3. Talk to Jesus. Inevitably, we all have those nights when we struggle to fall asleep or when we wake up and can’t go back to sleep. Our thoughts race around from stressful topic to stressful topic. We problem solve. We pre-schedule work. Or we slip into negative scenario building where we waste time imaging the worst things that can happen. A friend of mine taught me that these are perfect opportunities to talk to Jesus. “If I’m having a hard time going to sleep,” he told me, “I figure Jesus must want to tell me something.” Tell Jesus what’s on your mind. Ask Him what He wants to tell you. Have a conversation with the Word. And you’ll be amazed at how often you soon will find rest in His peace.

Note: Here’s a link to 68 verses that touch on rest.

 

What if Jesus wrote you a Letter?

Here’s the question that kept me up one night: What if Jesus wrote me a letter?

Seems simple. Not scary. Sort of cool, right? Who wouldn’t want a letter from the Son of God?

Without question, I’d love to get such a letter. But I can’t say for sure that I’d like everything it might say. In fact, it could be especially difficult to take, and that’s why the question was keeping me up that night.

Audrey and I had been reading the letters to the churches in the book of Revelation, so naturally we noticed that a few of them easily could be letters to the church in America. That’s when it hit me: What if Jesus wrote a letter like this to me? I am the church in America, or at least part of it. Would he find something good in me? Would he call me lukewarm? How would he challenge me to live differently?

With that in mind, I recalled a little writing exercise I learned several years ago during a parent’s weekend at Rollins College. A professor found himself in a room of assembled ne’er-do-wells—dads, moms, and other interested parties. The prof either wanted to give us a taste of what his students typically experienced, or he just needed a way to kill some time before lunch. Regardless, he gave us an assignment: Write a letter to yourself from someone you love but who is no longer living. If you can do this, he explained, you can write fiction, because fiction is something we make up based on what our experiences tell us might happen.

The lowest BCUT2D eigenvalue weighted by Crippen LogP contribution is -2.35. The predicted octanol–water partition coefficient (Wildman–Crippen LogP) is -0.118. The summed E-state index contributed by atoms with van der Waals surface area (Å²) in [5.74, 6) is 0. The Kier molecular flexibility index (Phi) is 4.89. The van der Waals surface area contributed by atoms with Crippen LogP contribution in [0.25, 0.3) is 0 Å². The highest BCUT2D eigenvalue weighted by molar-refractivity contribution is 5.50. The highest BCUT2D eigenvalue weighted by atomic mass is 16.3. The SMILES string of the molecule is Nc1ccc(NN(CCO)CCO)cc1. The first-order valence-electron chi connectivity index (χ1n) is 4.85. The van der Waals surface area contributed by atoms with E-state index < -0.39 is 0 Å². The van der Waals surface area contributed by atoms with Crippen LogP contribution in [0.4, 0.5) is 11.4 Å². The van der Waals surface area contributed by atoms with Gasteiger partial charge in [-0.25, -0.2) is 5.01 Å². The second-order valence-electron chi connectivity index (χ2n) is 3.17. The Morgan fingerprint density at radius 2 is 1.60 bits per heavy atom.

I wrote a letter from my dad to me, and I thoroughly enjoyed the exercise.

So as I considered the letters Jesus wrote to the churches, I mentally wrote a letter from Jesus to me. Was it fiction? I don’t know. I asked the Holy Spirit for some help, so I believe there was some inspiration and, well, revelation, involved.

Here’s what I learned: There’s room for improvement.

Well, duh!

I felt affirmation about some areas of my life, but I also felt the pangs of conviction. I felt like God wanted me to experience Him more in two or three specific areas. I shared this with Audrey and asked her to pray with me, asking God to show us what “change” would look like and provide opportunities to pursue it. Frankly, I’m still not so sure how well I’m living it out, but I’m doing my best to trust God to show me the way each day.

So if Jesus wrote you a letter, what would it say? And how will you respond?

My Platform Dilemma

I grew up in the racially diverse community of Marianna, Arkansas, and in the 1970s, aka my formative years, platform shoes were popular among many people.

Stacks, we called them.

I knew several people who wore them, boys and girls, including some who even had platform tennis shoes. I thought they were the coolest things ever. They looked cool and they made you taller. Not me, mind you. White guys didn’t wear stacks. I’m still not sure why, but it still makes me sad.

Thirty-plus years later, platforms are popular, and not just the kind you wear. Now days, you need a “platform” to grow your “personal brand” so you can market yourself in the digital age and make some money off the “Internet of Everything.”

Platforms are measured in things like, well, … likes. And followers. And re-tweets. And shares. And klout scores.